During the last years the evidence even more mounted that aggressive crystalloid administration rather causes a worsening acidosis, may trigger an early inflammatory response, and also entails an substantial increase in morbidity such as Acute Respiratory Distress Syndrome (ARDS), MOF, compartment syndromes and surgical site infections [20, 21]. Although there is less doubt about i.v. fluid administration in trauma patients to maintain tissue perfusion, there is no evidence about any volume threshold for trauma patients [22]. Among others, [23] the PROMMTT Study Group showed that pre-hospital fluid administration is not associated with increased systolic blood pressure but decreases in-hospital mortality [24]. In contrast, Geeraedts et al. described, that in a cohort of hypotensive trauma patients, prehospital volume therapy was associated with a decrease of the likelihood of shock defined as shock index ≥ 1 [25]. Interestingly, patients in this study received decisively less volume (median, min to max: 0.5 L, 0–8.1 L) compared to our data. The difference might be caused by the fact that Geeraedts et al. included all hypotensive trauma patients, regardless of the injury severity. However, this study underlies the importance of cautious pre-hospital volume replacement.

Furthermore, HAES should not be used in most cases except therapy refractory haemorrhagic shock and possibly penetrating trauma due to less renal affection and decreased lactate levels [26]. Unfortunately, information about the type and concentration of Hydroxyethyl starch are not available, in order to accomplish a more detailed analysis. However, according to the recommendations, we can clearly file the reduced over all use in our data. In comparison of the three different fluids administered the most notable reduction can be seen in colloids.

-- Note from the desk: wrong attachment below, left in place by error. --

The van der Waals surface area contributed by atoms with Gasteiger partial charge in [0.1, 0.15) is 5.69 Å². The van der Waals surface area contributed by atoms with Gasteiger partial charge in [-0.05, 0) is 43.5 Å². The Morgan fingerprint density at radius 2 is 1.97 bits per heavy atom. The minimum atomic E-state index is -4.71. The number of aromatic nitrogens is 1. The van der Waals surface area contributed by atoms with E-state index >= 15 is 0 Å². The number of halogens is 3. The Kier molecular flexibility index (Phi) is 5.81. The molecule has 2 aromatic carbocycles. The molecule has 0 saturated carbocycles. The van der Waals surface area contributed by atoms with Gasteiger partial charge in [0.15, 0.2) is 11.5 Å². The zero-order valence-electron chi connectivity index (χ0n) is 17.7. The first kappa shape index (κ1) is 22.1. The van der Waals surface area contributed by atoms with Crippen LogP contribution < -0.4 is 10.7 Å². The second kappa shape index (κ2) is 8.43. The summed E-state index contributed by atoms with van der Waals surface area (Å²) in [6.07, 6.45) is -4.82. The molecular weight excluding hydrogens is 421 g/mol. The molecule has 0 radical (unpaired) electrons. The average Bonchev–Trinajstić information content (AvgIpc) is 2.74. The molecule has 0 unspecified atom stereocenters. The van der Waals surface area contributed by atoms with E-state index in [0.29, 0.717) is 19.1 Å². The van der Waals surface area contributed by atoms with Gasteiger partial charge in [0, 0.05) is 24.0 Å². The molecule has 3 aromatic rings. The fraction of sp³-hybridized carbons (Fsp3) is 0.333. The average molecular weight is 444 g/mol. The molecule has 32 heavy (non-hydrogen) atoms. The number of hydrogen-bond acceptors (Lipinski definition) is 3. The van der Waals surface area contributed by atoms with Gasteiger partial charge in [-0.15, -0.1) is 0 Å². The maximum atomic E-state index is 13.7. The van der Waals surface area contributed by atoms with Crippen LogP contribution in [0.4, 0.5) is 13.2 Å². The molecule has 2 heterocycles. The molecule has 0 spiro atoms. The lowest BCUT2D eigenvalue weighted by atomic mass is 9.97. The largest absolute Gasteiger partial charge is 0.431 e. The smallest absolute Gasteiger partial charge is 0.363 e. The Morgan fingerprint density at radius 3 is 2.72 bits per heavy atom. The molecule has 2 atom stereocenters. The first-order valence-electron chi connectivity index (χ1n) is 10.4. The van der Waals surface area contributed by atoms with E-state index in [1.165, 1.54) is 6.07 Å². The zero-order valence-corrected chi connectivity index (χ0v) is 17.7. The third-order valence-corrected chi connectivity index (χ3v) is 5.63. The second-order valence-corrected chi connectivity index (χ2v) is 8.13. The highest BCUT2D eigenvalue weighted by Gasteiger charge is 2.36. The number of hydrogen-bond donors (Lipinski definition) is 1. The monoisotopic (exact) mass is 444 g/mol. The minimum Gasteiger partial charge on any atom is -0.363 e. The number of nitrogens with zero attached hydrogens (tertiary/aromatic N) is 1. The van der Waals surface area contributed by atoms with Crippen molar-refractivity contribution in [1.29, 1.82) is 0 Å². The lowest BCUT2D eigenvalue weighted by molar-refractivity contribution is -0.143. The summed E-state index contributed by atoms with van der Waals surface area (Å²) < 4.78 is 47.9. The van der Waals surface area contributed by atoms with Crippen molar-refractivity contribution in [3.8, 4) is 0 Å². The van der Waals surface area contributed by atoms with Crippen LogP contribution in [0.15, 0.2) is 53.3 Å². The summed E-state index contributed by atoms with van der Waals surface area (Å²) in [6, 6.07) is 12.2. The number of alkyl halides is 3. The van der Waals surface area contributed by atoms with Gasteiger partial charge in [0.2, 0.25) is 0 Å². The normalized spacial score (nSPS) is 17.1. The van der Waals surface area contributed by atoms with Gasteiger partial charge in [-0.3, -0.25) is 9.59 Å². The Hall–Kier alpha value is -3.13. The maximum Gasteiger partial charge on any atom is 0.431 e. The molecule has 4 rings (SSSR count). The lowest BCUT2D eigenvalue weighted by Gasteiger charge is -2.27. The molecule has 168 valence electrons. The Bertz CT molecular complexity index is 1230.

Although fewer patients were in shock on scene and the prehospital treatment differed decisively, the rate of patients in shock remained steady by the time of arrival at the ED. However, improved BE at the time of admission at ED might indicate a better tissue perfusion despite unaltered low BP. Apparently the decrease in volume administered was potentially compensated by catecholamines given to a greater extend. In trauma patients, the administration of catecholamines recruits unstressed blood volume and might maintain blood pressure [27]. But despite numerous arguments in favour of early vasopressor use, there is still a lack of evidence derived from prospective studies [28]. Some authors even associate vasopressor exposure with an increased mortality [29, 30]. Since catecholamines might influence the presented data masking a true intravascular volume deficit, [31] we observed indeed a reduced extend of hypovolemic shock, mirrored by the reduced BE by the time of emergency admission [32]. However, the continuous reduction of BE interferes with the unaltered rate of patients with systolic blood pressure below 90 mmHg. Although Eastridge et al. showed that mortality starts to increase with a systolic BP below 110mmHG in patients without brain injury, we defined shock as a BP below or equal 90 mmHg in order to include patients in severe shock [33]. The question remains, if the definition of shock using solely the systolic blood pressure is applicable in this study, although BE values are usually not compiled preclinical.

As described in the current literature, inadequate volume administration and endogenous factors such as tissue hypoperfusion, inflammation and the acute activation of the neurohumoral system contribute to coagulopathy [21]. Although it has been described that crystalloids given even increase thrombin generation [34] and that low quick values are not necessarily attend with diminished thrombin generation [35], minimizing the iatrogenic contribution to the development of a TIC might have resulted in a higher Quick’s value and shortened aPTT.

Furthermore, the use of haemostatic drugs increased within the observation period. The administration of Tranexamic Acid (TXA) within 3 h after injury significantly reduced the all-cause mortality and in particular due to bleeding [36]. Subsequently, an early prehospital use of TXA is already recommended in the updated European guidelines [17]. Nevertheless, benefits of prehospital administration of TXA are widely lacking but a prospective, blinded study is currently underway. The study design was recently published scrutinizing this issue [37].

A further target to avoid coagulopathy is discussed by substitution of fibrinogen as fibrinogen depletes early after trauma. The effect of prehospital fibrinogen concentrate administration is the subject of an on-going prospective investigation [38]. Since the results of these studies might support the prehospital use of both, fibrinogen and TXA, the administration of haemostatic drugs is likely to incline within the next years.